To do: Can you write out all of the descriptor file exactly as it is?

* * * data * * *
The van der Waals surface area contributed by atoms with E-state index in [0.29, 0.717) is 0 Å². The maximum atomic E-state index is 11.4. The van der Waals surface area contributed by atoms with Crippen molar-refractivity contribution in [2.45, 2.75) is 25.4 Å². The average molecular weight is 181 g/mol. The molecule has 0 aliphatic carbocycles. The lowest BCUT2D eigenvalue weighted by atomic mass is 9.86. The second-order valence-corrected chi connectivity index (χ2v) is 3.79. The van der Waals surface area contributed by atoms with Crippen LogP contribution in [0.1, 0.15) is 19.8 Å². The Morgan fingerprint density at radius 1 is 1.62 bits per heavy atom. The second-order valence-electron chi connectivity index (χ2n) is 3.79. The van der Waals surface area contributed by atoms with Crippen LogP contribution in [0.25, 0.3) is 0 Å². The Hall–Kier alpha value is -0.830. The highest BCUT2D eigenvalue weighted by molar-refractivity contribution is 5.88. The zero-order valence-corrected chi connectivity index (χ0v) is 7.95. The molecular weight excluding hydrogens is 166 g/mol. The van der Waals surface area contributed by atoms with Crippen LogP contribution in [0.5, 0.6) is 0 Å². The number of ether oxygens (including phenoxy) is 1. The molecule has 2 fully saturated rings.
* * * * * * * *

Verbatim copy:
The van der Waals surface area contributed by atoms with E-state index in [0.29, 0.717) is 0 Å². The maximum atomic E-state index is 11.4. The van der Waals surface area contributed by atoms with Crippen molar-refractivity contribution in [2.45, 2.75) is 25.4 Å². The average molecular weight is 181 g/mol. The molecule has 0 aliphatic carbocycles. The lowest BCUT2D eigenvalue weighted by atomic mass is 9.86. The second-order valence-corrected chi connectivity index (χ2v) is 3.79. The van der Waals surface area contributed by atoms with Crippen LogP contribution in [0.1, 0.15) is 19.8 Å². The Morgan fingerprint density at radius 1 is 1.62 bits per heavy atom. The second-order valence-electron chi connectivity index (χ2n) is 3.79. The van der Waals surface area contributed by atoms with Crippen LogP contribution in [0.25, 0.3) is 0 Å². The Hall–Kier alpha value is -0.830. The highest BCUT2D eigenvalue weighted by molar-refractivity contribution is 5.88. The zero-order valence-corrected chi connectivity index (χ0v) is 7.95. The molecular weight excluding hydrogens is 166 g/mol. The van der Waals surface area contributed by atoms with Crippen LogP contribution in [0.5, 0.6) is 0 Å². The number of ether oxygens (including phenoxy) is 1. The molecule has 2 fully saturated rings.